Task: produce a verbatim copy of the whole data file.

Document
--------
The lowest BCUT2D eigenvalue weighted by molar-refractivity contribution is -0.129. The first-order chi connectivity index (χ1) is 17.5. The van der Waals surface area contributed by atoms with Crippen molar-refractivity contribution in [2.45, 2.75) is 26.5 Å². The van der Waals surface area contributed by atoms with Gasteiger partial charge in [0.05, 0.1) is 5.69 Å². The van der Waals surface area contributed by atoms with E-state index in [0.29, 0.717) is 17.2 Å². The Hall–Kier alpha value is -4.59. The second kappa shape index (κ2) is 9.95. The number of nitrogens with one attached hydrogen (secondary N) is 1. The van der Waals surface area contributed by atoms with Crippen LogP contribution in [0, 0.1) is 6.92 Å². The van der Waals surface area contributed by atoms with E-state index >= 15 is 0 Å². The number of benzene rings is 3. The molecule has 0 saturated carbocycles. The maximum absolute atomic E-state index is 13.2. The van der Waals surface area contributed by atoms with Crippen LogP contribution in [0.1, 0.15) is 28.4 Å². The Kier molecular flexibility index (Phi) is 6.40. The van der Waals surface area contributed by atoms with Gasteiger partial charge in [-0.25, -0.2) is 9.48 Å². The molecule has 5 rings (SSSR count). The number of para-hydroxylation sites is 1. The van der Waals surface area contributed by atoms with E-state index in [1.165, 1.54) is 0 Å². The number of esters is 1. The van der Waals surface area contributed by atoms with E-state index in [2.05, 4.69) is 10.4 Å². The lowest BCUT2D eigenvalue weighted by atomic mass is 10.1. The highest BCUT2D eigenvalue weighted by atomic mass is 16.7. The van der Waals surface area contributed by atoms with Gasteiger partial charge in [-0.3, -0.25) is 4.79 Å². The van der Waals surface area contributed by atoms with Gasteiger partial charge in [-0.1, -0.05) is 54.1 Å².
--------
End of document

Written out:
The lowest BCUT2D eigenvalue weighted by molar-refractivity contribution is -0.129. The first-order chi connectivity index (χ1) is 17.5. The van der Waals surface area contributed by atoms with Crippen molar-refractivity contribution in [2.45, 2.75) is 26.5 Å². The van der Waals surface area contributed by atoms with Gasteiger partial charge in [0.05, 0.1) is 5.69 Å². The van der Waals surface area contributed by atoms with E-state index in [0.29, 0.717) is 17.2 Å². The Hall–Kier alpha value is -4.59. The second kappa shape index (κ2) is 9.95. The number of nitrogens with one attached hydrogen (secondary N) is 1. The van der Waals surface area contributed by atoms with Crippen LogP contribution in [0, 0.1) is 6.92 Å². The van der Waals surface area contributed by atoms with E-state index >= 15 is 0 Å². The number of benzene rings is 3. The molecule has 0 saturated carbocycles. The maximum absolute atomic E-state index is 13.2. The van der Waals surface area contributed by atoms with Crippen LogP contribution in [0.1, 0.15) is 28.4 Å². The Kier molecular flexibility index (Phi) is 6.40. The van der Waals surface area contributed by atoms with Gasteiger partial charge in [-0.25, -0.2) is 9.48 Å². The molecule has 5 rings (SSSR count). The number of para-hydroxylation sites is 1. The van der Waals surface area contributed by atoms with E-state index in [1.165, 1.54) is 0 Å². The number of esters is 1. The van der Waals surface area contributed by atoms with E-state index in [2.05, 4.69) is 10.4 Å². The lowest BCUT2D eigenvalue weighted by atomic mass is 10.1. The highest BCUT2D eigenvalue weighted by atomic mass is 16.7. The van der Waals surface area contributed by atoms with Gasteiger partial charge in [-0.3, -0.25) is 4.79 Å². The van der Waals surface area contributed by atoms with Gasteiger partial charge in [-0.1, -0.05) is 54.1 Å².